When I was a kid, I was involved in the youth fellowship group at my church. I was one of those lucky kids whose parents were actually group leaders, which meant that even though I was technically too young for the group (which was meant for high school students in grades 9 through 12), I was allowed to be a part of it from grade 7 on.
I say lucky, because that was an amazing group of people. Every now and again, a group will come together and will just have the right combination of people: people who have energy, spirit, and creativity. It just so happened that this was one of those groups, and it came at a very important time in my life. Those middle school years are just plain rough on a human being!
Possibly one of the best things about being part of the group was going on retreats. There was one in the fall, one in the winter, and one right before summer began. The church would rent a bus, and we’d take off from Friday to Sunday. The weekend would be full of team-building games, local trips, Bible studies, and my favorite: Skit Night!
Skit Night was on Saturday night, and during dinner on Friday night the show announcement would be made. The sign-up sheet was placed in a prominent area, and by 3:00 the next day there would be upwards of 20 acts on the sheet. Those who had been involved in the fellowship group for a while would plan ahead and come up with scripts, bring along specialty props, and sneak off to rehearse a musical number or two. It was 30% theatre, 30% improvisation, 40% talent show, and always 100% fun!
Some of my favorite skits were the Saturday Night Live “Weekend Update”-type acts. There would be two news anchors who’d read very funny “news articles” that were about things that had happened within that group since the last retreat. To this day I can still remember one of the lines about our counselor Skip and his girlfriend Chris Mayo (I think that was her first name, but I can’t really remember after 22 years -- so if I’m mistaken, forgive me!). It went something like this...
Announcer 1: Well Jane, did you hear the happy news?
Announcer 2: No Jeff, I haven’t, please fill me in!
Announcer 1: Well, our dear friend Skip and Chris have just had a baby.
Announcer 2: Oh, that’s wonderful Jeff. Is it a boy or girl?
Announcer 1: It’s a boy. And wanting to carry on the family lineage, they’ve named the boy after his father.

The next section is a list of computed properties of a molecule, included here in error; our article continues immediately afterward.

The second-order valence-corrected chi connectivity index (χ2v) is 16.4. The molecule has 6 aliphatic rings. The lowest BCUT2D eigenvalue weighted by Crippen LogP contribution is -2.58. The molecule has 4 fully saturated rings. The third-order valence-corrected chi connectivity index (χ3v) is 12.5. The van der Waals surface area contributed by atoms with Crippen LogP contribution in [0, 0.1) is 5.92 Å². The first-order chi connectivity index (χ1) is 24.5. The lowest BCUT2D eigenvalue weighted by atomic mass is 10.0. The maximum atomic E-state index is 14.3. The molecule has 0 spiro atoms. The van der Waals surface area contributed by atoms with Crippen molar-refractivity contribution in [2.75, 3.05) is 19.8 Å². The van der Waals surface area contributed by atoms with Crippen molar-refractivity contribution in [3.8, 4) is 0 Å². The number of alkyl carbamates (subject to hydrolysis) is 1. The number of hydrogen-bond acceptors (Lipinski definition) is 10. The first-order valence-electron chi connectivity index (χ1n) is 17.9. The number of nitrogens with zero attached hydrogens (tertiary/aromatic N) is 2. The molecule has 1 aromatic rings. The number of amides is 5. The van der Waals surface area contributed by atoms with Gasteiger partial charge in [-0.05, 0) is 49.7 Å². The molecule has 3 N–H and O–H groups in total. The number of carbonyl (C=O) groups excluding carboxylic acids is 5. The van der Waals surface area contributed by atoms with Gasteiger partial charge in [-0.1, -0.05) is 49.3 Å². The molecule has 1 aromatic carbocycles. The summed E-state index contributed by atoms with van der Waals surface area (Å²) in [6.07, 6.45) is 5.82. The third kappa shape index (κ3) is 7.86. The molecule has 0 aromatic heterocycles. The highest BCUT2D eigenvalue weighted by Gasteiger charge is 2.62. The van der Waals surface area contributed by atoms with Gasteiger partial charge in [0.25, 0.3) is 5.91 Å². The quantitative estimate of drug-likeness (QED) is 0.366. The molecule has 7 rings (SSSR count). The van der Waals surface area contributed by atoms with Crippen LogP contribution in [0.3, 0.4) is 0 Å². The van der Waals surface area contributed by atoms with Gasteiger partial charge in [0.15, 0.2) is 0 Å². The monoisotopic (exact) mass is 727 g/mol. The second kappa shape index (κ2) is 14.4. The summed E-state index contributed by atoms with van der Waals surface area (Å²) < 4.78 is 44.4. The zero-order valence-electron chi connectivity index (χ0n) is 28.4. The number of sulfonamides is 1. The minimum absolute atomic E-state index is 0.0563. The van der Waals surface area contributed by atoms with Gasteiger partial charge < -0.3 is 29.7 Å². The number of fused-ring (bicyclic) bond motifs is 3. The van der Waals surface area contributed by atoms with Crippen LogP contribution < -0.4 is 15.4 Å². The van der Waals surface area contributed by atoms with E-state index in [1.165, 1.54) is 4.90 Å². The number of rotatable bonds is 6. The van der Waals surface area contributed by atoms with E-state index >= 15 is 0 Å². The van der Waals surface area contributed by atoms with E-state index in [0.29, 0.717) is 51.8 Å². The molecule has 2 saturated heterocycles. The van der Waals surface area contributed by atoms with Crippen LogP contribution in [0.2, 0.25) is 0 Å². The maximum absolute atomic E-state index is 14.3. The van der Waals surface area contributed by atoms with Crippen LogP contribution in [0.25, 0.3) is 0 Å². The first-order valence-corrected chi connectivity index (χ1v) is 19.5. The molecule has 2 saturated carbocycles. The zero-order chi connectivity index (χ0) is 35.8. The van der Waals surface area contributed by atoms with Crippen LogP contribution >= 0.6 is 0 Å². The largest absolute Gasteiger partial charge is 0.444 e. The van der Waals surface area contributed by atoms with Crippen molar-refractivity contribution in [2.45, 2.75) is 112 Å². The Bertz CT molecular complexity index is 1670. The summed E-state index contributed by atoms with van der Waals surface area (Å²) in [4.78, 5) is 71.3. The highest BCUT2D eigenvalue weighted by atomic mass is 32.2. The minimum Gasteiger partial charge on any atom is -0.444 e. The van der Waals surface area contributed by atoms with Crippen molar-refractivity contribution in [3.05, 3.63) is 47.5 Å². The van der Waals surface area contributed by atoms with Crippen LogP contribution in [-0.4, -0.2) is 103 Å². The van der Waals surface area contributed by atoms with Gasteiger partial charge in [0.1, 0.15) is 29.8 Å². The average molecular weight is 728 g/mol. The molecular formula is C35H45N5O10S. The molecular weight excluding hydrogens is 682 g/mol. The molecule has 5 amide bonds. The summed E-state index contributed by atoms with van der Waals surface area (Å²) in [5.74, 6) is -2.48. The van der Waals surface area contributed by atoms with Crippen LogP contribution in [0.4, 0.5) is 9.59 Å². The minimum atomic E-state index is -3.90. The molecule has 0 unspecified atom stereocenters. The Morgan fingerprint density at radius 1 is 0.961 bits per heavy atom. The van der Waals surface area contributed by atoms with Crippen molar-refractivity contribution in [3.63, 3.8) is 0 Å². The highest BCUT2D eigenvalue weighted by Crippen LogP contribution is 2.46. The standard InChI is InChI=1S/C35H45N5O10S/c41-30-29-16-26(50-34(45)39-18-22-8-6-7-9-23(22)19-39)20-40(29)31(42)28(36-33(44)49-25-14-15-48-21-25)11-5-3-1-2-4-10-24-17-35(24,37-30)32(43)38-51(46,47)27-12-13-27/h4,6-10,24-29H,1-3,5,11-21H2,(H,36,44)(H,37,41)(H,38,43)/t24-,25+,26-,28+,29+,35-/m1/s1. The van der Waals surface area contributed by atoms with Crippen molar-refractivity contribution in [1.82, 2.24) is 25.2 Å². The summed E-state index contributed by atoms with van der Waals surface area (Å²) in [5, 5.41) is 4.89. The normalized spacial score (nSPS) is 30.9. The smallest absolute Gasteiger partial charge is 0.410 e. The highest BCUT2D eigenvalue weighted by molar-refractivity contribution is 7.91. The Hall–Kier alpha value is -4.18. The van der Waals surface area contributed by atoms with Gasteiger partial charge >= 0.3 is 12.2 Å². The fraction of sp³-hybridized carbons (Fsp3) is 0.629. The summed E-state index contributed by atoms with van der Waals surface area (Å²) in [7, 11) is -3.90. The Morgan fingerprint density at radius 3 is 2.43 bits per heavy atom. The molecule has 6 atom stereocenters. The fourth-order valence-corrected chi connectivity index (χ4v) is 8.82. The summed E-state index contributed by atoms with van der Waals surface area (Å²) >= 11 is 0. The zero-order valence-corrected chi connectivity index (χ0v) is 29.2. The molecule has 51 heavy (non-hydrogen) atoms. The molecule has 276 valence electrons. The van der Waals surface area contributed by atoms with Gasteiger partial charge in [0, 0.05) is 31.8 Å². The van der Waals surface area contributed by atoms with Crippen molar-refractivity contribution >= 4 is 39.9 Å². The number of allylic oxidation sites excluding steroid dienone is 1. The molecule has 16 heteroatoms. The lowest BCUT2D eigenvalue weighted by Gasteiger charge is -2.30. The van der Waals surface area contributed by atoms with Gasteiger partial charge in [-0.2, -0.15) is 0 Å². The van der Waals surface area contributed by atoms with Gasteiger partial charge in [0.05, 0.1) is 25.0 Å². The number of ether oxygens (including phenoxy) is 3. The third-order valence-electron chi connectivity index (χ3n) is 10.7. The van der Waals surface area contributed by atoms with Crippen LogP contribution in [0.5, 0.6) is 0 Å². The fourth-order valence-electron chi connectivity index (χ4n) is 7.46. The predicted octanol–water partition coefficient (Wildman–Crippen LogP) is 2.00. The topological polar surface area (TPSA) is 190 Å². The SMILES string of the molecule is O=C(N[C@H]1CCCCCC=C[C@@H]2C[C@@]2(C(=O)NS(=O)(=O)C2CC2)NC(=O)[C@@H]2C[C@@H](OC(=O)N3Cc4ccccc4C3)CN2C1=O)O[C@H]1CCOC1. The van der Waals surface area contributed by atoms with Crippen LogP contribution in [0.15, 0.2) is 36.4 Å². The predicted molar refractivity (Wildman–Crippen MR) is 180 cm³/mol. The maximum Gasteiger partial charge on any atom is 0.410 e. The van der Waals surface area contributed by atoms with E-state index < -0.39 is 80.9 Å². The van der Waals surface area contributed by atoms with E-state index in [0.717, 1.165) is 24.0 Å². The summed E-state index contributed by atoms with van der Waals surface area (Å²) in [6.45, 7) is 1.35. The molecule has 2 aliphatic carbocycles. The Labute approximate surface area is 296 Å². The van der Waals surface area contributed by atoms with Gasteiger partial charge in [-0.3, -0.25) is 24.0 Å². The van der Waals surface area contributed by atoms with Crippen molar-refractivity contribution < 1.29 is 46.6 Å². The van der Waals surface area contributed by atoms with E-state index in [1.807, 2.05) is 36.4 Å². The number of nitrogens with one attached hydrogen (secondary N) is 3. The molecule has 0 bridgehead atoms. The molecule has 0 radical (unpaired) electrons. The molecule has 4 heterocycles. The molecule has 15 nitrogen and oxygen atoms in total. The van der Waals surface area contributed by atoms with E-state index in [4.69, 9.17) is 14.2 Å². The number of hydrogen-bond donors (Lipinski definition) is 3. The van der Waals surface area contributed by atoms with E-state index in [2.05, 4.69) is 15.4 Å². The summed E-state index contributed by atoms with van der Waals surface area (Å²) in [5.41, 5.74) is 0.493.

Announcer 2: I know that Chris is quite a feminist... Didn’t she keep her last name?
Announcer 1: Yes she did. In fact, given that point, they decided to give the child the middle name of “The”... meaning the child’s name is...
Both at the same time: Skip The Mayo!
Seriously... I still remember that scene vividly!
The other skit I remember with an amazing clarity was the shadow play they did one Halloween. It was awesome!
Some of the kids strung up a sheet, put lighting behind it, darkened the room and put on a shadow play. It was one of the coolest, cleverest things I’ve ever seen. The entire play was built around the premise of what you saw in the shadows on the sheet -- not what was in actuality. The scene was a doctor’s office with an operating table. It was just a table with a sheet over it, but in shadow it looked like the real thing. (Later I would learn that it was imperative to have that table to hide all the props!) The doctor escorted a patient in, had him lie down on the table, and proceeded to “knock him out” -- with a hammer! The shadow made it look so realistic; the way the patient jerked their body was perfect. I can’t remember exactly everything that happened, but I remember the doctor opening up the patient with a hand saw and pulling out lots of crazy stuff: for example, an alarm clock (which he declared to be a “bum ticker”), and the contents of an entire meal (including a whole chicken, a head of celery, the plates, silverware, and a lit candelabra). They also pulled out lengths of “intestine” (which was really rope) that had funny things tied to it like a clothesline - a few triangular pennant flags, socks, baby-sized onesies, and finally a giant pair of granny panties. It all ended with a “gusher” in which the doctor said he hit a vein, and someone squeezed a bottle of water straight into the air behind the sheet. At the same time, two “nurses” appeared in the back of the room brandishing squirt bottles filled with warm water, which they then sprayed over the audience. It was a hoot!
Those years were really magical ones, and I know they helped me get through a particularly hard part of my childhood. I think that whenever it’s possible to find a group of individuals that can come together week after week and have fun it’s a blessing. That’s why things like scouting troops, church organizations, and clubs are so important. I just hope in this age of Internet and isolationism that people have this type of outlet available to them. There’s nothing better than connecting with other people through laughter and fun. At the risk of sounding like my grandpop, those skit nights were powerful good times!